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Linguistic features have long been regarded as marking particular components of the communicative situation. In systemic functional grammar (SFG) (Halliday, 1994/2000; Halliday & Matthiessen, 2004), texts are viewed as social processes and the context of a text is manifested through language, especially on the level of lexicogrammar. The SFG framework has been applied to investigate various kinds of texts or discourse, but it has rarely been applied to computer-mediated discourse, despite the fact that the latter is “highly sensitive to a variety of technical and situational factors” and that aspects of both technical and social context “influence discourse usage in CMC environments” (Herring, 2007, n.p.). How elements of context have influenced the linguistic features of computer-mediated discourse and what particular discourse usages or linguistic features are illuminated through SFG remain significant unaddressed problems.

Many linguistic studies of computer-mediated communication (CMC) or computer-mediated discourse (CMD) (Herring, 1996, 2001, 2007) have focused on descriptive accounts of features such as emoticons, unconventional spellings, writing systems, sentence length, and lexical characteristics (e.g., Al-Sa’di, 2005; Anis, 2007; Nishimura, 2003; Palfreyman & Al Kbalil, 2007; Su, 2007; Yang, 2007). There are also numerous studies concerning the interactive nature, media constraints, participant roles, relationships among participants, and purposes and functions of CMC (e.g., Chung, 2008; de Oliveira, 2007; Georgakopoulou, 2004; Goutsos, 2005; Jones, 2004; Yates, 2000).

Until recently, little research had been done on CMC in languages other than English. Recently, however, “researchers have turned their attention to other languages on the Internet, often their native languages” (Danet & Herring, 2007, p. 5). This includes a growing body of literature in the investigation of Chinese CMC.1 Most of these studies have focused on the adaption of the Chinese writing system in Internet communication, or on linguistic or discourse features of CMC in Chinese. For example, Yang (2007) identified five types of adaption of the writing system in Internet language in mainland China, such as stylized Mandarin, stylized dialect-accented Mandarin, and stylized English. Su (2007) also investigated the creative use of writing systems on the bulletin board systems (BBS) of two college student organizations in Taiwan. Gao (2006) investigated the influence of English on Chinese linguistic features based on data from BBS, chat rooms, Internet novels, personal emails, and other posts at public websites in mainland China, and Lee (2007) investigated the mixture of Cantonese and English elements, as well as morpheme-by-morpheme literal translations, by collecting data from ICQ messages of undergraduate students in Hong Kong. Wang, Katz, and Chen (2003) narrowed their investigation to a specific Chinese word shuo (‘say,’ 说) and investigated its grammaticalization based on data from BBS talk and Mandarin conversations in Taiwan. Other research has focused on the communicative situations, such as participant roles, relationships among participants, and the purposes and functions of CMC in Chinese. Gao and Yuan (2005) discussed the construction of modernity through language use in CMC in mainland China. Xie (2008), focusing on the construction of relations among older Chinese Internet users, analyzed the multidimensional relationships that developed through CMC.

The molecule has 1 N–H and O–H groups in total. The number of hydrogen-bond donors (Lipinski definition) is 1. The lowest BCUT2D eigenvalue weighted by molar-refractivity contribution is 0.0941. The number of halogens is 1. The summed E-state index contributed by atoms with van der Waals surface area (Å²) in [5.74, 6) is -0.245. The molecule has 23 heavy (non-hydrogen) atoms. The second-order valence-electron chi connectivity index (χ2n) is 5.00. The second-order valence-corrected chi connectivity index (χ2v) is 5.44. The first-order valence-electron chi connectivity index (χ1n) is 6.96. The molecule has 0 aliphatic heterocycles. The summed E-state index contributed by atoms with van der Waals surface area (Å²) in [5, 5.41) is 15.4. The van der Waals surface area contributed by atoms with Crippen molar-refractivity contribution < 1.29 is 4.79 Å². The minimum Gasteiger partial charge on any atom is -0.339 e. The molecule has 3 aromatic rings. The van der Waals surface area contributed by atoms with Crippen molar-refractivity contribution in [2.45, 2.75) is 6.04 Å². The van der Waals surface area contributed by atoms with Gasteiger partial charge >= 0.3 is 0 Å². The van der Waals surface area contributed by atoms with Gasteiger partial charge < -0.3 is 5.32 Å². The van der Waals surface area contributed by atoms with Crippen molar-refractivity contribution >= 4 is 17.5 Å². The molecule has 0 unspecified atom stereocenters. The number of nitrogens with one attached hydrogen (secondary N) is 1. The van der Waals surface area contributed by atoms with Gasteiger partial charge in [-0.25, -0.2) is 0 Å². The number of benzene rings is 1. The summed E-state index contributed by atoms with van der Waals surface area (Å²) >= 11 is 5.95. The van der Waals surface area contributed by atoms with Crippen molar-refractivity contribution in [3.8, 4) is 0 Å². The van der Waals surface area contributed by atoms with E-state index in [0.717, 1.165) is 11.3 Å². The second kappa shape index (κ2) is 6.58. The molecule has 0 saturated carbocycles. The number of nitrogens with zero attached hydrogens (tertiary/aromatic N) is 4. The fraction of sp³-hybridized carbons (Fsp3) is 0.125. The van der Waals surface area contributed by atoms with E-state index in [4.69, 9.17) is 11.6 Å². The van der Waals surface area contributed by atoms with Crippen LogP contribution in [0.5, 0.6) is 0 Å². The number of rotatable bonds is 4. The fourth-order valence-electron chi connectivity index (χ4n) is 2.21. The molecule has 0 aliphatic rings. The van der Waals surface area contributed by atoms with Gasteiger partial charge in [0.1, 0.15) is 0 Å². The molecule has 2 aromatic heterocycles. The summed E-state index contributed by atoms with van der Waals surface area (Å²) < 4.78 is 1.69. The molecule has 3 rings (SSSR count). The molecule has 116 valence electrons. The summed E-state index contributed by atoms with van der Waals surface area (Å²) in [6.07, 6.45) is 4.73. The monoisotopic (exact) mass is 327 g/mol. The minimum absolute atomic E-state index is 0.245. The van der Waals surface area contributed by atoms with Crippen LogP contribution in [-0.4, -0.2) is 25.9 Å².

The present study takes a different perspective by adopting the framework of SFG to investigate: 1) thematic features of Chinese texts selected from an electronic BBS in mainland China; and 2) the relations between thematic features and situational features. As a concept derived from the Prague School and later adopted in the SFG framework, theme “serves as the point of departure of the message; it is that which locates and orients the clause within its context” (Halliday & Matthiessen, 2004, p. 64). A closely related concept is rheme, the remainder of the clause and the part in which theme is developed. The thematic status of an item is signaled by its initial position in the clause. Thematic features in the present study are identified in terms of type of theme—simple, multiple, or clausal theme; type of multiple theme; nominal groups and pronouns in the thematic position and personal pronouns in the thematic position.